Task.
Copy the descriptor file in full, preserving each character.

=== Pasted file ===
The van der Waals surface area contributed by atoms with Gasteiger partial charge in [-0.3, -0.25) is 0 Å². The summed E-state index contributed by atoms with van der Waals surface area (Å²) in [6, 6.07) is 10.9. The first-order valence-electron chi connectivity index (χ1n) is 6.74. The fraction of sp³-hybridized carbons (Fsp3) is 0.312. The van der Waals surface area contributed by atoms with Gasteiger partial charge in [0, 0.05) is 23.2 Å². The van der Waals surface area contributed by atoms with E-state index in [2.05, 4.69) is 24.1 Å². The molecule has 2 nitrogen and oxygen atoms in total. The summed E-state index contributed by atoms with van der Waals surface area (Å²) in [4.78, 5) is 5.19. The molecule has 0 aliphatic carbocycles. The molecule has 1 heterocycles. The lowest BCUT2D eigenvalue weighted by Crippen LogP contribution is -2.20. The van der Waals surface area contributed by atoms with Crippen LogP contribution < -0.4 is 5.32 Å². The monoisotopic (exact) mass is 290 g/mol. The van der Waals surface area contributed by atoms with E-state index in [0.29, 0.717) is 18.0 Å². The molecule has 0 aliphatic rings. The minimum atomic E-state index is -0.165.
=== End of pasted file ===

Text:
The van der Waals surface area contributed by atoms with Gasteiger partial charge in [-0.3, -0.25) is 0 Å². The summed E-state index contributed by atoms with van der Waals surface area (Å²) in [6, 6.07) is 10.9. The first-order valence-electron chi connectivity index (χ1n) is 6.74. The fraction of sp³-hybridized carbons (Fsp3) is 0.312. The van der Waals surface area contributed by atoms with Gasteiger partial charge in [0, 0.05) is 23.2 Å². The van der Waals surface area contributed by atoms with E-state index in [2.05, 4.69) is 24.1 Å². The molecule has 2 nitrogen and oxygen atoms in total. The summed E-state index contributed by atoms with van der Waals surface area (Å²) in [4.78, 5) is 5.19. The molecule has 0 aliphatic carbocycles. The molecule has 1 heterocycles. The lowest BCUT2D eigenvalue weighted by Crippen LogP contribution is -2.20. The van der Waals surface area contributed by atoms with Crippen LogP contribution < -0.4 is 5.32 Å². The monoisotopic (exact) mass is 290 g/mol. The van der Waals surface area contributed by atoms with E-state index in [0.29, 0.717) is 18.0 Å². The molecule has 0 aliphatic rings. The minimum atomic E-state index is -0.165.